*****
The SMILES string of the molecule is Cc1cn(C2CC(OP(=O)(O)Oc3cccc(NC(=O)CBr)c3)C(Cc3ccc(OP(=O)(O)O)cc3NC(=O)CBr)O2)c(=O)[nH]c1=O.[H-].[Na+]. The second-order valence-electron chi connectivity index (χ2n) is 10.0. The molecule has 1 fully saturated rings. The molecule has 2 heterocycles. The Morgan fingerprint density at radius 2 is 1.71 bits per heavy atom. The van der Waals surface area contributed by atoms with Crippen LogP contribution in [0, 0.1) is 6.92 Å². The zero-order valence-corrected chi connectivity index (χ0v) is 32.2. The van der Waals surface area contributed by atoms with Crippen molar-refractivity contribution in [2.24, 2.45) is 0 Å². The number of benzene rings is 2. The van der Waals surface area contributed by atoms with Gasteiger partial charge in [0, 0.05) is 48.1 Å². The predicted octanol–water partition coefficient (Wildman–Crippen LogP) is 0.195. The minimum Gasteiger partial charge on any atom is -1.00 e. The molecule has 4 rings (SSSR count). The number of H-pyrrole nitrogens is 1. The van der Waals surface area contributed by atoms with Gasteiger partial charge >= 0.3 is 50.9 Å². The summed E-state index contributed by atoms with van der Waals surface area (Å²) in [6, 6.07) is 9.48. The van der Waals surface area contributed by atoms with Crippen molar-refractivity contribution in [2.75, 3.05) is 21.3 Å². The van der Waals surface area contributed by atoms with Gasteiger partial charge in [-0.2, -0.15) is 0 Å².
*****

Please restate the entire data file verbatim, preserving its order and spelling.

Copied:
The SMILES string of the molecule is Cc1cn(C2CC(OP(=O)(O)Oc3cccc(NC(=O)CBr)c3)C(Cc3ccc(OP(=O)(O)O)cc3NC(=O)CBr)O2)c(=O)[nH]c1=O.[H-].[Na+]. The second-order valence-electron chi connectivity index (χ2n) is 10.0. The molecule has 1 fully saturated rings. The molecule has 2 heterocycles. The Morgan fingerprint density at radius 2 is 1.71 bits per heavy atom. The van der Waals surface area contributed by atoms with Crippen LogP contribution in [0, 0.1) is 6.92 Å². The zero-order valence-corrected chi connectivity index (χ0v) is 32.2. The van der Waals surface area contributed by atoms with Crippen molar-refractivity contribution in [2.24, 2.45) is 0 Å². The number of benzene rings is 2. The van der Waals surface area contributed by atoms with Gasteiger partial charge in [0, 0.05) is 48.1 Å². The predicted octanol–water partition coefficient (Wildman–Crippen LogP) is 0.195. The minimum Gasteiger partial charge on any atom is -1.00 e. The molecule has 4 rings (SSSR count). The number of H-pyrrole nitrogens is 1. The van der Waals surface area contributed by atoms with Gasteiger partial charge >= 0.3 is 50.9 Å². The summed E-state index contributed by atoms with van der Waals surface area (Å²) in [6, 6.07) is 9.48. The van der Waals surface area contributed by atoms with Crippen molar-refractivity contribution in [2.75, 3.05) is 21.3 Å². The van der Waals surface area contributed by atoms with Gasteiger partial charge in [-0.2, -0.15) is 0 Å².